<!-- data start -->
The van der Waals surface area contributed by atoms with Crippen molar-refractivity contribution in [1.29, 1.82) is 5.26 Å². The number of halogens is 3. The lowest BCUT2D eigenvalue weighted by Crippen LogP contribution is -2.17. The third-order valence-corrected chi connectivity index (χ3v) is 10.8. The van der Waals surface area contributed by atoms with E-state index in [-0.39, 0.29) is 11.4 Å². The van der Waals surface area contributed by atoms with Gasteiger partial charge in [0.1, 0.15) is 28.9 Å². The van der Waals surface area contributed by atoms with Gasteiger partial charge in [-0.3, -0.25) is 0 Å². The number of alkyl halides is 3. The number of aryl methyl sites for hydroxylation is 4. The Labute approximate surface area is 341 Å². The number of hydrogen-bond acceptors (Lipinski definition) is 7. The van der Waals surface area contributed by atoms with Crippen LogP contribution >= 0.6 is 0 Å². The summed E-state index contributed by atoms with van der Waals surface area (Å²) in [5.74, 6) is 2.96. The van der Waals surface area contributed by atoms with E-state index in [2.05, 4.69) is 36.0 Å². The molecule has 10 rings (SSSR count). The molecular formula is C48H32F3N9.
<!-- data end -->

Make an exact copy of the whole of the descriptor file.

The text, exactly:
The van der Waals surface area contributed by atoms with Crippen molar-refractivity contribution in [1.29, 1.82) is 5.26 Å². The number of halogens is 3. The lowest BCUT2D eigenvalue weighted by Crippen LogP contribution is -2.17. The third-order valence-corrected chi connectivity index (χ3v) is 10.8. The van der Waals surface area contributed by atoms with E-state index in [-0.39, 0.29) is 11.4 Å². The van der Waals surface area contributed by atoms with Gasteiger partial charge in [0.1, 0.15) is 28.9 Å². The van der Waals surface area contributed by atoms with Gasteiger partial charge in [-0.3, -0.25) is 0 Å². The number of alkyl halides is 3. The number of aryl methyl sites for hydroxylation is 4. The Labute approximate surface area is 341 Å². The number of hydrogen-bond acceptors (Lipinski definition) is 7. The van der Waals surface area contributed by atoms with Crippen LogP contribution >= 0.6 is 0 Å². The summed E-state index contributed by atoms with van der Waals surface area (Å²) in [5.74, 6) is 2.96. The van der Waals surface area contributed by atoms with E-state index in [2.05, 4.69) is 36.0 Å². The molecule has 10 rings (SSSR count). The molecular formula is C48H32F3N9.